Reeds, Clocks & Wigs
“My father told me, never have partners.”
The Richard Arkwright narrative integrates many themes, from innovation and development to human rights and international trade. But it is first and foremost a story about people who lived within a time of unprecedented growth and expansion. What were their thoughts, their responses, their hopes and dreams? How did they participate within their work environments and social structures? These were the generations that offered the world a new reality and prepared the way for the Information Age. Change thrives on human endeavour, which includes both individual and collective effort. It was the interaction between these two forces that supplied the drama, as well as the driving force behind the Industrial Revolution.
Richard Arkwright, the Wig-maker from Preston Lancashire needed hair, in large quantities, to make his wigs. He travelled throughout England collecting discarded hair. His business was thriving, but the fickle tide of fashion was working against him. In the early 1700’s, wearing a wig was the unquestionable mark of acceptable elegance, but by the 1760’s when Richard Arkwright entered the industry, more men were turning to their own hair. This caused a great deal of anxiety amongst the established wig-makers; they responded by asking the King to introduce a law requiring men to wear a wig. Richard Arkwright was one step ahead of his peer group. Men may not need wigs, but they needed clothes for themselves and their families.
Richard Arkwright had heard rumours that it was possible to invent machines to turn raw cotton into thread. He was ready for career shift and had money to invest. By the year 1763, weaving had benefited from advancements in automation. Spinning, however, still relied on the hand wheel. While there had been attempts to use mechanical rollers, more work had to be completed to make it a profitable venture.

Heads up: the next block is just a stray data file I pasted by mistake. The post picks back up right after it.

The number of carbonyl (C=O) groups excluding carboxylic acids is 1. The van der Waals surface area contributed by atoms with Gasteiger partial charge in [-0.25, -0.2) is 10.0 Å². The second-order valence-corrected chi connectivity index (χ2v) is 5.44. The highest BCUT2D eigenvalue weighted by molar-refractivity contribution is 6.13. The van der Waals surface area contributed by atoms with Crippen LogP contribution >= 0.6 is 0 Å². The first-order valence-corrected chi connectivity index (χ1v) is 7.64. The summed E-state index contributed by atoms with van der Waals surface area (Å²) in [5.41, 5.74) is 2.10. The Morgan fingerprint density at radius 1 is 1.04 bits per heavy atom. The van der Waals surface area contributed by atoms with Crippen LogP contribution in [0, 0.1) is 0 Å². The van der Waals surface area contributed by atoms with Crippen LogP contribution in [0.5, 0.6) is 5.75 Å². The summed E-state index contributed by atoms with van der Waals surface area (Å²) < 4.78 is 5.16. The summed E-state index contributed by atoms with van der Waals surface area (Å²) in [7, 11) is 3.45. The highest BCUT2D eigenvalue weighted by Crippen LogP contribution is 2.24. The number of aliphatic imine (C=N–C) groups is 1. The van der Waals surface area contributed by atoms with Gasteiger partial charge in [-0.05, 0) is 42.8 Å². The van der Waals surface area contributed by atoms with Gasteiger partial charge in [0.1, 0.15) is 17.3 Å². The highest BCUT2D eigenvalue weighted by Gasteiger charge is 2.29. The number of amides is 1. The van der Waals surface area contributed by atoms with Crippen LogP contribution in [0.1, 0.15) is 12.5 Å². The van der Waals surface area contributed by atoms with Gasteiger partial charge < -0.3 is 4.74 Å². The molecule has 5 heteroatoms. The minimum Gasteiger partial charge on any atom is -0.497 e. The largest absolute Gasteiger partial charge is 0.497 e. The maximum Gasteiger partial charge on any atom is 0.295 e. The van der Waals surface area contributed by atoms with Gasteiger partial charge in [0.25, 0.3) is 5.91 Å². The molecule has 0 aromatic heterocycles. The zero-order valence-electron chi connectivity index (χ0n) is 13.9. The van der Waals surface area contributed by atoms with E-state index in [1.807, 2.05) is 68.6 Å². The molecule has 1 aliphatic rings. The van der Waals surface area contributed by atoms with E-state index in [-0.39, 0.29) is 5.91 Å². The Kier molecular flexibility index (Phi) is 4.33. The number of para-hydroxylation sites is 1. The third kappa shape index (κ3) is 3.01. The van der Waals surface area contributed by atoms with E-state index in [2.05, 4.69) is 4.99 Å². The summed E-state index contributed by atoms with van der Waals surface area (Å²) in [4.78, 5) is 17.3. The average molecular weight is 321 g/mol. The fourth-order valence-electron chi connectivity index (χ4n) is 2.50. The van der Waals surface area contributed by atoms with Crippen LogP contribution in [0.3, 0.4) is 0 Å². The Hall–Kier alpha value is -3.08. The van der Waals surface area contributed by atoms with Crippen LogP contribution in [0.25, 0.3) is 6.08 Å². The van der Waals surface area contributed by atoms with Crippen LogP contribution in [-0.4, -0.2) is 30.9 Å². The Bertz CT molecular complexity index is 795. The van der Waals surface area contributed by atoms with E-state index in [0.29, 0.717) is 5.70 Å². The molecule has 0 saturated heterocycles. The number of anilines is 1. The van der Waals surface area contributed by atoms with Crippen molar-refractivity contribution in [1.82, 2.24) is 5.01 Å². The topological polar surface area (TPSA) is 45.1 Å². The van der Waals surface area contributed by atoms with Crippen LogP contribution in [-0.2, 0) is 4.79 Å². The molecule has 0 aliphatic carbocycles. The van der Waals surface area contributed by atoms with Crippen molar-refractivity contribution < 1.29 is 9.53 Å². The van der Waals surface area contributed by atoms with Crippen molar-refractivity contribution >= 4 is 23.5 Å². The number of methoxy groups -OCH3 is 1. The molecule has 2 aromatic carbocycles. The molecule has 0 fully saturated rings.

Meanwhile, in another part of Lancashire, Thomas Highs a reed maker and John Kay, a clockmaker had joined forces to construct a cotton-spinning machine. Each man brought essential skills to the project. Thomas Highs made reeds, a weaver’s instrument for separating the warp-threads (more on this later); John Kay applied his knowledge of small gears and fine clock mechanisms. Between the years 1766 – 1767, Thomas Highs found a method of spinning by rollers, which John Kay developed into a trial machine. Their problem – they ran out of money and had to abandon the project.
The pairing of innovation and money brings together unlikely partnerships. There is a caveat. Even with the most excellent of ideas, partnerships are subject to the risk of personal ambition and incompatible goals. So it was with the Reed-maker, the Clock-maker and the Wig-maker.
“The poor man who enters into a partnership with one who is rich makes a risky venture.”
Titus Maccius Plautus, Roman Playwright